Full script for reference:

import qgis.analysis
import qgis.core

layer = qgis.utils.iface.activeLayer() 
layer_data = QgsInterpolator.LayerData()
layer_data.vectorLayer = layer
layer_data.zCoordInterpolation=False
layer_data.interpolationAttribute =0
layer_data.mInputType = 1


tin_interpolator = QgsTINInterpolator([layer_data])

export_path = "E:/GIS_Workbench/script_output/test.asc"

rect = layer.extent()
res = 10
ncol = int( ( rect.xMaximum() - rect.xMinimum() ) / res )
nrows = int( (rect.yMaximum() - rect.yMinimum() ) / res)
output = QgsGridFileWriter(tin_interpolator,export_path,rect,ncol,nrows,res,res)
output.writeFile(True)

Keep in mind that the QGIS-API is currently rewritten to version 3.0 and the used interpolation-classes are moved from qgis.analysis to qgis.core! This will have a huge impact on the functionality of this script so that it must be rewritten for version 3.0!

1

To reiterate what Kyungdog Kim said, there's a typo in root676's answer. The line layer_data.InterpolationAttribute =0 should be replaced with layer_data.interpolationAttribute =0. The first "i" in ".interpolationAttribute" should be lowercase.

In root676's example code, I believe it just happened to be that the required interpolation attribute (the 0-index) coincided with the method's default behavior (and I'm not sure why an exception wasn't raised).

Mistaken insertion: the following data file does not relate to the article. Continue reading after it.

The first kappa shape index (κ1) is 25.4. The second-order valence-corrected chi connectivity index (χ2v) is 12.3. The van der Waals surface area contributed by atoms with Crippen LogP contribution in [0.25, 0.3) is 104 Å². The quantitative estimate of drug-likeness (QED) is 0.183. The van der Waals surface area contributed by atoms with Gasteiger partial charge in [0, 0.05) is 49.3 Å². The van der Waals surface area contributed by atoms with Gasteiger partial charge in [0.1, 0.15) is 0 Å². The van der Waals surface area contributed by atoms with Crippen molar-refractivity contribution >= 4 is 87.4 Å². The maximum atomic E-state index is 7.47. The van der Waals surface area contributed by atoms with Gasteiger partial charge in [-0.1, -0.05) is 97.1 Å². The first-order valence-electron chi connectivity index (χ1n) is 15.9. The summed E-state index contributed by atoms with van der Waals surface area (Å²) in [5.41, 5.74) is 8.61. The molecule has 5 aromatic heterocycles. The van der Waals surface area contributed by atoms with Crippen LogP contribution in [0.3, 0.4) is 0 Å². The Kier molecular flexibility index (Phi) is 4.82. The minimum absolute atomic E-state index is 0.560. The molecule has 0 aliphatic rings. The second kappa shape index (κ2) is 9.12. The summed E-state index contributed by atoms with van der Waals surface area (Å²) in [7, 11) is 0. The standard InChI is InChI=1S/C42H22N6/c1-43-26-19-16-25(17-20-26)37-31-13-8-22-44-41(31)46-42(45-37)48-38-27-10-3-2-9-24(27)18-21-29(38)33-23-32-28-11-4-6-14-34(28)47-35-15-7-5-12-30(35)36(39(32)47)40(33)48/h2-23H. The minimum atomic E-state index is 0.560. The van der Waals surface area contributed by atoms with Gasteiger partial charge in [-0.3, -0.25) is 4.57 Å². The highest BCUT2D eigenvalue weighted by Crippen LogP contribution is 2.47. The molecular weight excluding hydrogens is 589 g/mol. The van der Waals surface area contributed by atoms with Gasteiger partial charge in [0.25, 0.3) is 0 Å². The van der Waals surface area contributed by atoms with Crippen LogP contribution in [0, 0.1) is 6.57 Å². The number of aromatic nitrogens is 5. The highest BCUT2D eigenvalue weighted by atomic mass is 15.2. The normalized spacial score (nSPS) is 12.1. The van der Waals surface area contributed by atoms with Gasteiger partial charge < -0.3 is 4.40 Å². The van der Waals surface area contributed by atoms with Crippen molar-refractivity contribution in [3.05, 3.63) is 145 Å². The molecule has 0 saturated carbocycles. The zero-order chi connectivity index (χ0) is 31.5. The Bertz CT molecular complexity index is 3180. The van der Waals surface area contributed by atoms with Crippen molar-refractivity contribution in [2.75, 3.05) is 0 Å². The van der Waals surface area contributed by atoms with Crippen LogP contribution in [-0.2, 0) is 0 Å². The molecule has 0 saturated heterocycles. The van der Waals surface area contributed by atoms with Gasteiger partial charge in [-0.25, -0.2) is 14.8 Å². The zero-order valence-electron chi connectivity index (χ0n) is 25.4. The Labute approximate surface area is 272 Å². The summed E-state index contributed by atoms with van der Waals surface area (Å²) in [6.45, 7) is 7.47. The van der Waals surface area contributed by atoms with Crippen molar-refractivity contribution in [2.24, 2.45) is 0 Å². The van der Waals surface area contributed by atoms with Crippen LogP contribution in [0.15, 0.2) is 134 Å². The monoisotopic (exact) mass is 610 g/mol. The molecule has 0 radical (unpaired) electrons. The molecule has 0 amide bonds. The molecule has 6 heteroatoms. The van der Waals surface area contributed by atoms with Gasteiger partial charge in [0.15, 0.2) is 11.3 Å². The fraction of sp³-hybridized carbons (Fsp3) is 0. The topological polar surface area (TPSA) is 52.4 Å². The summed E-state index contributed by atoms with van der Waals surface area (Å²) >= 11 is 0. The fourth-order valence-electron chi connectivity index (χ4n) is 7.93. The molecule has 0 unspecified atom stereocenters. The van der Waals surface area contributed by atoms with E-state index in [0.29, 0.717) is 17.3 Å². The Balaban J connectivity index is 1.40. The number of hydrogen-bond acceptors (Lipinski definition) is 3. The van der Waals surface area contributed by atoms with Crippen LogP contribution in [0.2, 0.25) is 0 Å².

If you were to try putting that block of code into a loop and iterating over the first 5 columns of the attribute table you would be interpolating the first column 5 times.

for i in np.arange(0, 5):
  <other relevant code here>
  layer_data.InterpolationAttribute =i

However, if you correct the typo and again try iterating over the first 5 columns of the attribute table, you now correctly traverse the columns.

for i in np.arange(0, 5):
  <other relevant code here>
  layer_data.interpolationAttribute =i

See documentation for QgsInterpolator::LayerData::interpolationAttribute method here: https://qgis.org/api/structQgsInterpolator_1_1LayerData.html#ad7fca7c06b5787b81fa6e10441045853

-1

Nevermind, found it in the documentation : http://docs.qgis.org/testing/en/docs/user_manual/processing/console.html

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  • 2
    Could you please share your answer in full detail! The link to the console reference tells nothing about your solution of the python problem regarding the interpolation. Thanks! – root676 Mar 21 '17 at 21:28
  • I figured out the solution myself and posted a detailed answer - ready to use for other users who encounter the same problem as in the question. – root676 Mar 23 '17 at 21:40
-2

InterpolationAttribute -> interpolationAttribute

It should be lowercase than uppercase. Otherwise, the attribute index is automatically set to the default value of 0

We're looking for long answers that provide some explanation and context. Don't just give a one-line answer; explain why your answer is right, ideally with citations. Answers that don't include explanations may be removed.